Great Expectations Chapter 15 Page 29

murdering a near relation, provided I could only induce one to have the weakness to become my benefactor.

It was a very dark night when it was all over, and when I set out with Mr. Wopsle on the walk home. Beyond town, we found a heavy mist out, and it fell wet and thick. The turnpike lamp was a blur, quite out of the lamp's usual place apparently, and its rays looked solid substance on the fog. We were noticing this, and saying how that the mist rose with a change of wind from a certain quarter of our marshes, when we came upon a man, slouching under the lee of the turnpike house.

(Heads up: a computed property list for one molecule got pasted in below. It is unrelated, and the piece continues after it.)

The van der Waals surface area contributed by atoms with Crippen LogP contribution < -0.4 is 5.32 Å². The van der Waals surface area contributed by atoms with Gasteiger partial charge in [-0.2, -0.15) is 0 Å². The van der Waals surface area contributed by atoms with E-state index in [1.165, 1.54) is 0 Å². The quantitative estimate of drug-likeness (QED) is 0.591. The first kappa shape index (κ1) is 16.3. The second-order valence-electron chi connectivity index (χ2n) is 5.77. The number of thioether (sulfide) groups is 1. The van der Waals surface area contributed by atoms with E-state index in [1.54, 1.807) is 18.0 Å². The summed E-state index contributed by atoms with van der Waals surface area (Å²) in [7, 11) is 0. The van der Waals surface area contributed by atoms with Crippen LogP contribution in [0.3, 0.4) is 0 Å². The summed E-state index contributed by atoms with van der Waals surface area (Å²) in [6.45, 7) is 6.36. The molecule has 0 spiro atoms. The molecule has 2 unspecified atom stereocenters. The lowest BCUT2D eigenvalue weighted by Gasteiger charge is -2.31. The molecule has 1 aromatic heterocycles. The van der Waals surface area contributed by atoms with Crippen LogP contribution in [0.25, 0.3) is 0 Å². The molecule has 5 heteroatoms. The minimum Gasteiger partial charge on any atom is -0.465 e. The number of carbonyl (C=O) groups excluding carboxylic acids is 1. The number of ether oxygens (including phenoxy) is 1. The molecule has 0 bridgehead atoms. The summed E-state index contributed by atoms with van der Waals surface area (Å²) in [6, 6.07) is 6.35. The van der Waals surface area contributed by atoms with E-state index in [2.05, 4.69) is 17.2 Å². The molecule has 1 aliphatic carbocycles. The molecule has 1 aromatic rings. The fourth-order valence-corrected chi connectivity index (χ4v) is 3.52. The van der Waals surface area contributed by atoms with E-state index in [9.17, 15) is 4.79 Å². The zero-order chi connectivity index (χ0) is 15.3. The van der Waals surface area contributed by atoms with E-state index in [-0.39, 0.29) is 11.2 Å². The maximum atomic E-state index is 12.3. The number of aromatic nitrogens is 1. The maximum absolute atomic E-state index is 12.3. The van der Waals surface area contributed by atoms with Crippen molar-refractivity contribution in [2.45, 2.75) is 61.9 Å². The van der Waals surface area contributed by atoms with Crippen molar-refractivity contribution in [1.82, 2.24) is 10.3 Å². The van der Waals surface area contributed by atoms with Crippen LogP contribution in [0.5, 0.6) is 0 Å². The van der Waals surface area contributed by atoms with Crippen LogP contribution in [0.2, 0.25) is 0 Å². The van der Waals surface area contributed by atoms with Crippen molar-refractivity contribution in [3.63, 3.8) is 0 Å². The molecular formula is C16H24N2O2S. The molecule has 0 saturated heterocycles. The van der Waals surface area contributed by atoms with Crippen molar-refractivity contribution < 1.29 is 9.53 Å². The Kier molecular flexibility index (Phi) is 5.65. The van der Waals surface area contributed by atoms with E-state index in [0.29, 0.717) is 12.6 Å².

“Halloa!” we said, stopping.

“Orlick there?”

“Ah!” he answered, slouching